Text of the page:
The constant gardeners

5 Jul 19

Independent information is crucial to helping policymakers sow the seeds of good government and weed out bad practice

Good government is driven by facts and public audits help drive those facts. Auditors shed light on difficult issues by bringing together evidence-based reports that are crucial in the overseeing of government programmes and the allocation of resources to better serve the public.

In the US the oversight provided by public audit is more critical than ever given the opportunities and challenges facing the nation, including governmental fiscal health, national security and public healthcare.  

The Government Accountability Office (GAO) is the supreme audit institution in the US. We are an independent, non-partisan professional services agency in the legislative branch of the federal government. Commonly known as the investigative arm of Congress or the “congressional watchdog”, we examine how taxpayer dollars are spent and develop non-partisan, objective and reliable information to help lawmakers and agency heads make government work better.

‘If our reporting was not objective, it would not provide the unique information needed by lawmakers and agency heads to... operate the government effectively’

To be useful, our reporting needs to be fact-based, non-ideological, fair and balanced. Public auditors evaluate and verify information that is assembled in evidence-based reports. These reports inform the decision making of elected officials and their staff. As a public audit institution, the GAO is committed to maintaining its integrity, objectivity and independence. These principles allow auditors to serve the public interest and maintain the credibility of public audit. If our reporting was not objective, it would not provide the unique information needed by lawmakers and agency heads to make decisions and operate the government effectively.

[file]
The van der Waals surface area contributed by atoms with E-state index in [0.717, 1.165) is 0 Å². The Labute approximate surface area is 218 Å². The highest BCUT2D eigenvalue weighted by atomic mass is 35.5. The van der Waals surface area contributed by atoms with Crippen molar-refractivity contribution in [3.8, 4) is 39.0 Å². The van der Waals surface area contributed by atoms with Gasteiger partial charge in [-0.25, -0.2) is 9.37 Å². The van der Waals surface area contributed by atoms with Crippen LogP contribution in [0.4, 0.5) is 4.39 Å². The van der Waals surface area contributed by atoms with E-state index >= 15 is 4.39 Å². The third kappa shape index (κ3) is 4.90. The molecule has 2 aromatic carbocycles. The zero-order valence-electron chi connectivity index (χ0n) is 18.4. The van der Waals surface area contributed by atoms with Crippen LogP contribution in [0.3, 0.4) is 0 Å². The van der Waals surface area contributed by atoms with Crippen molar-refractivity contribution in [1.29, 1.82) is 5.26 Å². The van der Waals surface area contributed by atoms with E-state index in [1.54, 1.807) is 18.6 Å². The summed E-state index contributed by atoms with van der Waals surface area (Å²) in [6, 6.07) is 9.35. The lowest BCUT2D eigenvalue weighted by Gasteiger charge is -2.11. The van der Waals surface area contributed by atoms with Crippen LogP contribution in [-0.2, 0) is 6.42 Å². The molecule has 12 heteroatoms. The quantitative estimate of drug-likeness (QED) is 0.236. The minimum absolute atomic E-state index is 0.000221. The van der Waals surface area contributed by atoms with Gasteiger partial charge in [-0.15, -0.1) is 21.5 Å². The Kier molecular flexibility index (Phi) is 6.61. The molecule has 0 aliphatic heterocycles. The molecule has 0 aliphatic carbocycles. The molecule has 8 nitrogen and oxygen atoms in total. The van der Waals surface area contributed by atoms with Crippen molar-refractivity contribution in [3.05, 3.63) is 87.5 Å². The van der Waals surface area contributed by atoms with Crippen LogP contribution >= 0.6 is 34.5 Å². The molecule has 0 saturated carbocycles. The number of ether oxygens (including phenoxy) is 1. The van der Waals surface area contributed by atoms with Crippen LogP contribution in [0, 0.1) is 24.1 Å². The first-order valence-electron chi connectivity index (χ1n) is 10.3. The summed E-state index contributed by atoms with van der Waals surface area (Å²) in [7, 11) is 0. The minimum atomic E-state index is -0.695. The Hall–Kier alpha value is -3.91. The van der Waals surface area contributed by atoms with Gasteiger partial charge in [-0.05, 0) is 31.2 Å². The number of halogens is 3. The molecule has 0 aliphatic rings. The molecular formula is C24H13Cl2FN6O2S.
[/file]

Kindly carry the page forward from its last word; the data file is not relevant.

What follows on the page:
The US federal government is one of the world’s largest and most complex entities; about $4.1trn in outlays in the fiscal year 2018 funded a broad array of programmes and operations. Public audit therefore needs to provide information to assist lawmakers and agencies in prioritising actions. In the fiscal year 2018, we issued 633 reports and testified 98 times before Congress.

The high-risk list

One of the GAO’s key bodies of work is our high-risk list. This identifies government operations vulnerable to fraud, waste, abuse and mismanagement, or needing broad transformation. Every two years with the start of each new Congress, GAO issues an updated list describing the status of high-risk areas, outlining actions needed to ensure further progress and identifying new areas needing attention by Congress and executive branch officials.

The high-risk programme continues to be a valuable tool for congressional oversight, one that yields tangible benefits for the American people. Lawmakers use the high-risk list to help set oversight agendas and the findings have formed the basis for both agency-specific and government-wide solutions. The financial benefits to the federal government in addressing high-risk areas over the past 13 years (fiscal years 2006-18) stands at nearly $350bn, or an average of about $27bn per year.